As the week progressed it has improved slightly, with an introductory meeting eventually being scheduled at the end of the third day, and a few classes spent sitting in silence at the back of the room as neither the teacher nor we knew exactly what we should be doing.

I get the impression that Khmer people are just too nice! They come across too timid to make any definite assertions of decisions regarding us or any other visitors, yet it’s difficult to feel comfortable and accepted in a strange situation and country if nobody takes the reigns and makes some definite moves or plans. If I weren’t so wary of offending the culture and their way of going about these kind of assimilation periods (which I get the impression they don’t do often), I would have had no trouble taking the bull by the horns and re-structuring the entire system but, as you can guess, that’s not exactly an option.

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As it stands it was a relief to reach the end of the week, and we were finally provided with a full itinerary and timetable to begin the following Monday. Indeed, a lot of our concerns about correct teaching attire and how satisfied the principal was with our progress were deemed irrelevant as an ‘important meeting’ he called with all staff at the end of the week was spent planning a Halloween party for next week!

Things can only go up from here, and I feel with the right attitude, a bit more patience, and keeping a ‘cool heart’ as the Khmer people say, we will settle in a bit more this week.

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Day 2 – Tuk-tuk Travel is the Way to Go

From Connemara to Cambodia

Day 2 – Tuk-tuk Travel is the Way to Go

After a haze of jet-lagged and broken sleep, we were treated to a strange concoction of dinner foods that combine to create a Cambodian breakfast, topping it off with a further energy boost of coffee so sweet it could pass as hot chocolate if milk was added. The waiter didn’t seem to understand when I askedf or coffee without the added sugar, and I’m beginning to think sugar just exists in every single type of food and drink available here!

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 Myself and two other interns set out to explore the markets of central Phnom Penh after a bit of negotiating with our tuk tuk driver, as he laughed comically at the suggestion that he take us where we wanted for 4 dollars. He quickly changed his mind when we shrugged and turned to make for another driver, his laugh having a bit of an Ash Ketchem vibe to it as he straightened up and pointed at the vehicle next to him with two toy monkeys hanging on to it’s poles for dear life – something we found ourselves doing after a mere few minutes inside the tuk tuk.

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The traffic in Phnom Penh is akin to many other Asian cities – every man for himself, with little or no heed paid whatsoever to any existing rules of the road. If you want to go – you go, and hope you don’t get crossed over or knocked into by another overloaded tuk tuk or motorbike weaving it’s way through to the front of the queue. Similarly, when we disembarked and tried to cross the road to enter the market, we found ourselves pedestrian contributions to the madness as we tip-toed our way across, causing havoc and further beeping – it was easier to just make a run for it and get it overwith quickly.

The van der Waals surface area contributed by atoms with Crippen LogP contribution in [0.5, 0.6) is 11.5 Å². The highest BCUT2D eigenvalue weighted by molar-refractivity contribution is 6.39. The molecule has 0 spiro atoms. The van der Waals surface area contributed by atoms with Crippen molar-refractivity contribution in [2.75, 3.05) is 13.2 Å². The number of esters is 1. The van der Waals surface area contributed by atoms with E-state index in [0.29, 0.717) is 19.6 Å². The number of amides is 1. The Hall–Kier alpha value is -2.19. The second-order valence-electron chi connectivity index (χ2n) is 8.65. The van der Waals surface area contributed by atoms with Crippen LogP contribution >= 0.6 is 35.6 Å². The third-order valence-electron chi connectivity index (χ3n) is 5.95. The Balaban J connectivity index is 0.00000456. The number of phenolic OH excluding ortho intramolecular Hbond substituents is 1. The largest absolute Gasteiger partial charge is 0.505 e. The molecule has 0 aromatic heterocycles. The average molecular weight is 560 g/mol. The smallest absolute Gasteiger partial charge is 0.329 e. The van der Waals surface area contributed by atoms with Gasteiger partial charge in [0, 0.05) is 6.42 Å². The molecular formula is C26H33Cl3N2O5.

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The Central Market itself is an extremely vast expanse of electrical goods, jewellery, clothes, and food with each vendor following your progress through the stalls, catching on to your every mildly interested glance at a ring or necklace that you’re not actually ever going to buy.

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‘Ten dollah? Nine Dollah??’
‘No thank you, just looking!’
‘Five dollah!!?’
“Alright then.”

It’s worth your while haggling.

As we continued on through the various stalls of fresh (and not-so-fresh) produce and streetfood, it became clear that we were among the only Westerners about at the time, as we attracted many stares and pointed fingers of semi-naked children along the street.
As we were due back to the hotel for dinner with the group, we didn’t sample any of the fried vegetables or fish being consumed by the many Cambodian families seated around the place, but the smells both attracted and disgusted us in equal measure, the tanks of live fish, squid, crabs and other mystery marine-life flailing about helplessly beside their freshly cooked brothers and sisters.

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After an hour or two we decided we had secured any necessary items for then and also managed to experience the madness of the markets, so we attempted to find our way back to where the tuk-tuk driver had left us off- instead emerging at a completely different entrance to where we’d begun and haggling down a return price with a different driver.

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I inspected my haul on our return to the hotel, and was pleasantly surprised to discover that I’d managed to secure myself some ‘real’ Gucci sunglasses, a long patterened sun-dress (recommended for teaching), another shirt-dress, a coffee, a kilo of apples and bananas and some jack-fruit, all for under $20, and that wasn’t even including the cost of the return tuk-tuk journey!